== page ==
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UBC Theses and Dissertations

Computer simulations of cobble structure on a gravel stream bed Tribe, Selina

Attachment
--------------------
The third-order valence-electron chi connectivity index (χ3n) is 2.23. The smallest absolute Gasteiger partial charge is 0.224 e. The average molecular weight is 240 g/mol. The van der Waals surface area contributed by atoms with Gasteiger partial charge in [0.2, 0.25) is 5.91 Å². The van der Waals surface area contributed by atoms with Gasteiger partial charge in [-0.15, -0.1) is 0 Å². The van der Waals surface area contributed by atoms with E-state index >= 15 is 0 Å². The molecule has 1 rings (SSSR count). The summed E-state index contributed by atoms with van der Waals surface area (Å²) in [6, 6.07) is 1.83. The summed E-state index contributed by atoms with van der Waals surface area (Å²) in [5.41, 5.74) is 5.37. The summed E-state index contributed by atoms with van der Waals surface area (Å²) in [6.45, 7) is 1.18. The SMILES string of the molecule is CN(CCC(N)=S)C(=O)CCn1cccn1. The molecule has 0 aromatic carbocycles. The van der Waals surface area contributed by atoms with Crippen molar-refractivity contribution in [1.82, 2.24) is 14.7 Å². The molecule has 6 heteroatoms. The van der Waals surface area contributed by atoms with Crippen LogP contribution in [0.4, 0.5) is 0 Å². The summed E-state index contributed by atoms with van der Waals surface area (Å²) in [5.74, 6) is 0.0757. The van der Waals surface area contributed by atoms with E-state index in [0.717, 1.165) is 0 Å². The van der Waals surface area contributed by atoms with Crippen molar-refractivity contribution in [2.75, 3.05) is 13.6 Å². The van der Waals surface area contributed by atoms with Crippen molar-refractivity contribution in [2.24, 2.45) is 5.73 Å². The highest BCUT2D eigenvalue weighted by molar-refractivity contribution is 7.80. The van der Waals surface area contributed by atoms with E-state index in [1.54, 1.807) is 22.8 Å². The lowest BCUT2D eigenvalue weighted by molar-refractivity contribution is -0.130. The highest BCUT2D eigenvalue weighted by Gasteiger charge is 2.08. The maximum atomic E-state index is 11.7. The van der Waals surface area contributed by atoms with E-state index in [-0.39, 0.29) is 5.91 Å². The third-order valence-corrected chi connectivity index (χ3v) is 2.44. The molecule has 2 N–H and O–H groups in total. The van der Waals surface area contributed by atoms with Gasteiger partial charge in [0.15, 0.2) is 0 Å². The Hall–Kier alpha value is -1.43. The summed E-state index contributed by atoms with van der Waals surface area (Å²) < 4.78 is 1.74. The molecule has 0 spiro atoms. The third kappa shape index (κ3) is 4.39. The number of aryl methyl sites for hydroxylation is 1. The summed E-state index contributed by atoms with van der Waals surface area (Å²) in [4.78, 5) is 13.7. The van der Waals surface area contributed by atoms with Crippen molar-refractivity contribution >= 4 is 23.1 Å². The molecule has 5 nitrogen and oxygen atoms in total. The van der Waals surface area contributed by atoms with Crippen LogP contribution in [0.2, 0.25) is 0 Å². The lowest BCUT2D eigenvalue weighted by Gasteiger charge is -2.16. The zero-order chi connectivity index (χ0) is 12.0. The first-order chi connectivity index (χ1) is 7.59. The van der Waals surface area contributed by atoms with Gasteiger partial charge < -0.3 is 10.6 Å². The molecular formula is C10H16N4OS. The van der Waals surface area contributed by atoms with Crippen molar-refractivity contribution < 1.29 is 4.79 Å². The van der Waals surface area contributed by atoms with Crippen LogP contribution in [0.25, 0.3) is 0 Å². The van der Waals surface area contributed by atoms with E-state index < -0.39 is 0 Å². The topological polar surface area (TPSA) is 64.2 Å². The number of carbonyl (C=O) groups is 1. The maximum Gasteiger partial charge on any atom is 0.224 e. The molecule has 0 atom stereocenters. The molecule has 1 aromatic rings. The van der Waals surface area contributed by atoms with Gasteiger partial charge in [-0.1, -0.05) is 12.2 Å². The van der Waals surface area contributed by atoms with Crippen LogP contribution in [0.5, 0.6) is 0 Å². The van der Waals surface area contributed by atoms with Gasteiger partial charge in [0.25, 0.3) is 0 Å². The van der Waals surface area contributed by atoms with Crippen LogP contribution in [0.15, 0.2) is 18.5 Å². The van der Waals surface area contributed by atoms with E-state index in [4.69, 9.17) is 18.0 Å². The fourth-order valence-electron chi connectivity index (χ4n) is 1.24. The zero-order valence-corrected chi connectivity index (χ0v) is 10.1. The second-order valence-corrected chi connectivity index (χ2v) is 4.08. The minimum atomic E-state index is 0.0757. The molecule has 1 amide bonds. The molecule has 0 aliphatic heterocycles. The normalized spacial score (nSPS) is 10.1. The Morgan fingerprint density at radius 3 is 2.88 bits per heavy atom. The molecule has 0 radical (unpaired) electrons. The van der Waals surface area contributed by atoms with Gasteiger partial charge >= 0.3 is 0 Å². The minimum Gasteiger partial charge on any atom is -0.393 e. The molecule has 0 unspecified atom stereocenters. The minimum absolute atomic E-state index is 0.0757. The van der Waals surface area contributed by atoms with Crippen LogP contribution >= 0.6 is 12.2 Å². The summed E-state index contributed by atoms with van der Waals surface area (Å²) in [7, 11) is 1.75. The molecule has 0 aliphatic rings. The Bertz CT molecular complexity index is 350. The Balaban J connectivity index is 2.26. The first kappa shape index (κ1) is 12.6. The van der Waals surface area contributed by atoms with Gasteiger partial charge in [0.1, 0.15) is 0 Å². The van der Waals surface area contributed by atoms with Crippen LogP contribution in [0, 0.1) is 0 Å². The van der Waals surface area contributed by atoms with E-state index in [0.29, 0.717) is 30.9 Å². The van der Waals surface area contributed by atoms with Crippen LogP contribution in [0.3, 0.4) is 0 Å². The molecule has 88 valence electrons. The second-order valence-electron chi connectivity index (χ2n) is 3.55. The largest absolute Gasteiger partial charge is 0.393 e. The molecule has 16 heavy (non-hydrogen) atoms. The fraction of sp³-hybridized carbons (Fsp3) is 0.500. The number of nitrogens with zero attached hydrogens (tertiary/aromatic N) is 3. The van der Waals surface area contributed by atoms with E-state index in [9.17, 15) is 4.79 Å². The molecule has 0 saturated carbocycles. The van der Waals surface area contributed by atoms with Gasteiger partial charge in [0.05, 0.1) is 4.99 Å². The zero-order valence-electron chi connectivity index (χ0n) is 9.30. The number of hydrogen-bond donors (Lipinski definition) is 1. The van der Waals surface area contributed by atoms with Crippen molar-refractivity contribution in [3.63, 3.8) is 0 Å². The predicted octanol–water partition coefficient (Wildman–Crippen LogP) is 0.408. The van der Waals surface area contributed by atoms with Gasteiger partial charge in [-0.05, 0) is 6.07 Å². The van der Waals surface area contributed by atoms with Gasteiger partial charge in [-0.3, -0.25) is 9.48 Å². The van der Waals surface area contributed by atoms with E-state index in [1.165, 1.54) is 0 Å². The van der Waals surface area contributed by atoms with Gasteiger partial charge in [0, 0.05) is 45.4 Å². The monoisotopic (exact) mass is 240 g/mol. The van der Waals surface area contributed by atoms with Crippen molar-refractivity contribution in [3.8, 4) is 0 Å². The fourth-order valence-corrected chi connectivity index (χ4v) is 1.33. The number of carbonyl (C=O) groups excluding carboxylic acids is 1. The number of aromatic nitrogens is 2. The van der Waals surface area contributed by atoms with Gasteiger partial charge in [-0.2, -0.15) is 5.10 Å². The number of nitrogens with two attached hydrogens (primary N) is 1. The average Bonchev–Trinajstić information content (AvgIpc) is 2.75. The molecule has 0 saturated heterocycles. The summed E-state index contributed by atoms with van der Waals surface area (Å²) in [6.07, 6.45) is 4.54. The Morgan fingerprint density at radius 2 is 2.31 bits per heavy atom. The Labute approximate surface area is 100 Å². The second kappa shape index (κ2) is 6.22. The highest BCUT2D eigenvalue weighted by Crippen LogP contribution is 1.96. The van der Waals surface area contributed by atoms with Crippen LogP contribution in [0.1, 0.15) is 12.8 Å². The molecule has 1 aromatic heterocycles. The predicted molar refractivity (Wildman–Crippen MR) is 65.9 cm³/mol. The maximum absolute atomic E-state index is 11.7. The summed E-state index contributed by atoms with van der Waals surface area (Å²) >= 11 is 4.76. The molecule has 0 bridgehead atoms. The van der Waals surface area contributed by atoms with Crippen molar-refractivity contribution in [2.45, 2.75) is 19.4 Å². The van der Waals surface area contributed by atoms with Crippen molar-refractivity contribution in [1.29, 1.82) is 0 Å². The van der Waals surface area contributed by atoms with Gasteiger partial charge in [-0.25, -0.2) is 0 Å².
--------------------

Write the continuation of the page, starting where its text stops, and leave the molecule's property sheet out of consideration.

In Harris Creek, a gravel bed river in southcentral British Columbia, the large stones protruding from the surface armour of the bed are arranged as curvilinear ridges oriented at varying angles to the flow, defining a net-like surface structure. A computer simulation, using various rules governing the entrainment and deposition of stones, was written to reproduce these structures. The working hypothesis for the simulation is that the patterns are the result of the mutual interaction of stones as they are mobilized into the flow and collide with downstream obstacles. An opposing hypothesis would be that the pattern being imposed on the stones by the flow. A statistical algorithm was developed to identify cobble ridges and their orientations and to allow a comparison between the simulation results and the real example. Simulations using different sized stones in a bed with 10% of its area covered by stones produce flow-parallel, linear clusters resembling cluster bedforms. Simulations using a more densely populated bed, up to 25% covered area, produce a variety of gravel bedforms including cluster bedforms, transverse ribs, some trending at oblique orientations, and arcuate ridges. These results indicate that the magnitude of the stone population influences the suite of bedforms that emerge. Cluster bedforms may be the result of obstacles to the downstream movement of stones in a sparsely populated bed. Furthermore, cluster bedforms may be nuclei from which oblique ridges develop out of excess sediment. Finally, simulations in which large stones are rarely entrained and travel shorter distances than small stones, produce structures very similar to those found in Harris Creek.

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